This is because ExPress ® soy meal has higher digestible amino acids than solvent-extracted soybean meal. In this example, less meal was required when it is was processed one way versus the other. Therefore, we can conclude that ingredients with higher-digestible amino acids are higher quality and support equal or greater performance at lower amounts in the diet. Digestibility, therefore, matters tremendously.
Poultry nutritionist face a variety of different challenges when calculating the best formulation for feed. In the February 2015 issue of WATT Poultry USA, Gary Thorton discusses a recent presentation by Dr. Steve Bolden at the Arkansas Nutrition Conference that explores the challenges poultry nutritionists have in formulating broiler feed for yield and economics.
The article and presentation were directed towards nutritionists, however, I believe the ingredients purchasing personnel and the ingredient supplier should understand feed formulation economics as they relate to the specific objective of the integrator/business.
As presented in the article; low, medium, high or extra high density nutrients program can be matched with the profitability of the business as we understand their objectives. Dr. Bolden’s tables within the article reveal three main points to consider when deciding which diet will fit your objective:
1- Low density (lowest cost diet) is the best option if the chicken raised for the live bird market (highest Net $ calculation, last column).
2- High density diet is most economical when growing chicken for the processed birds market. (ExPress® soybean meal works well here).
3- Extra high density diet is the most economical for growing chickens for the boneless breast processed bird market (ExPress® soybean meal works well here).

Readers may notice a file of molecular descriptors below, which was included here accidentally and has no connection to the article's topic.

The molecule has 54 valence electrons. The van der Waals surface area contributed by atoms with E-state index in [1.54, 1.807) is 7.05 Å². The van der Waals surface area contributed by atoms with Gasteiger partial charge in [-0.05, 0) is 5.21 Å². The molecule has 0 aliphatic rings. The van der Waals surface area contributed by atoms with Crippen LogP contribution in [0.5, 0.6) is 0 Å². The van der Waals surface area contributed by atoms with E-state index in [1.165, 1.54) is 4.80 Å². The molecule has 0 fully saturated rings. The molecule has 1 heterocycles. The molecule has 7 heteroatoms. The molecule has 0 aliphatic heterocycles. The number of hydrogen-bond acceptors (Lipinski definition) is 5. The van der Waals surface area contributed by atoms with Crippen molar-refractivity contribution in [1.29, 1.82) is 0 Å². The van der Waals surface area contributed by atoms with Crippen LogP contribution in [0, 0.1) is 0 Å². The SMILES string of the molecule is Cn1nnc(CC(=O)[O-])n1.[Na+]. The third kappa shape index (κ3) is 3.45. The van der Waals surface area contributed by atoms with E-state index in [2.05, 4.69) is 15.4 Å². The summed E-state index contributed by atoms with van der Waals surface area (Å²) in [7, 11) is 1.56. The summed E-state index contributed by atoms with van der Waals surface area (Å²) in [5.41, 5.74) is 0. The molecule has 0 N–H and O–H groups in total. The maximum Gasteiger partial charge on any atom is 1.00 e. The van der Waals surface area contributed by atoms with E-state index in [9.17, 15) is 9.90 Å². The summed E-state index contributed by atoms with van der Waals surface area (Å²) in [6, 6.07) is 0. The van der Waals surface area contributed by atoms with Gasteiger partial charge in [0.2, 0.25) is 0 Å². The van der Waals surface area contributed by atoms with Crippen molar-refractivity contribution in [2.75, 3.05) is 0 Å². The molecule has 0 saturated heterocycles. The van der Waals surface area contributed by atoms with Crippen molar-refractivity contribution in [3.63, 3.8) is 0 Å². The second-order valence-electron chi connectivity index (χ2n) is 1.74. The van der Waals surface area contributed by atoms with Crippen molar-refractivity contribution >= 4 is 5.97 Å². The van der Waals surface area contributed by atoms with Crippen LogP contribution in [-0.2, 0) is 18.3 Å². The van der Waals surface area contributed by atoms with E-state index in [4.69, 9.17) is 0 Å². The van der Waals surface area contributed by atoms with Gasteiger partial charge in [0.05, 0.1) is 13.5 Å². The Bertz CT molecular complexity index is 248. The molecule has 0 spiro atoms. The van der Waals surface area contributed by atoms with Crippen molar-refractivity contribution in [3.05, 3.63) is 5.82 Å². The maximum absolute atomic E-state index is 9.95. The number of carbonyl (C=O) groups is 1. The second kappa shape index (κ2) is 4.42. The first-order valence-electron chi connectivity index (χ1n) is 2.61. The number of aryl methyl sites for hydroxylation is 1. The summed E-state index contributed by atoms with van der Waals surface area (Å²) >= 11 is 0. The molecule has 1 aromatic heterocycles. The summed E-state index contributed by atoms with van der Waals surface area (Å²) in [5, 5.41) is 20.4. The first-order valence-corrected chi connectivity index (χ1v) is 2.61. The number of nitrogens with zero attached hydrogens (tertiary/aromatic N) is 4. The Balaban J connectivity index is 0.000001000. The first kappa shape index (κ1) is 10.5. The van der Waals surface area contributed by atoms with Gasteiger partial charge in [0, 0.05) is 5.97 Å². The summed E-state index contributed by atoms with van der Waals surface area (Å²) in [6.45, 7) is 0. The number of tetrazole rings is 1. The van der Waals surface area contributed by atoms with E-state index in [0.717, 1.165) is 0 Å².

As concluded above, it is important to understand the end-use of the animal when calculating feed density. This article reminded me of a recent visit I took with a prospective ExPress® soybean meal customer to a broiler facility. As we discussed the high quality and uniqueness of ExPress® soybean meal to the nutritionist and commodity purchasing person, they mentioned they are familiar with the facts and they would not hesitate to use ExPress® soybean meal “when the price is right”.
Their bottom line is how cheap can they buy the ingredients. They are looking at the live bird market economics, but neglecting the fact that their main business is in the further processed meat.
Properly processed ExPress®soybean meal has higher metabolized energy, amino acid digestibility and higher dry matter as compared to solvent extracted soybean meal (click here). ExPress® soybean meal fits well with a formulation program based on medium or high density nutrients.
So, the bottom line is that we along with the integrator’s nutritionist and ingredient purchasing personnel need to understand the marketing objective of the integrator so we can realize the value of a high quality and high density ingredient to match his needs. Furthermore, regardless of the nutrient density formulation, If the integrator’s objective is to produce organic or chemical free chicken, then again, the candidate will be the ExPress® soybean meal based diet.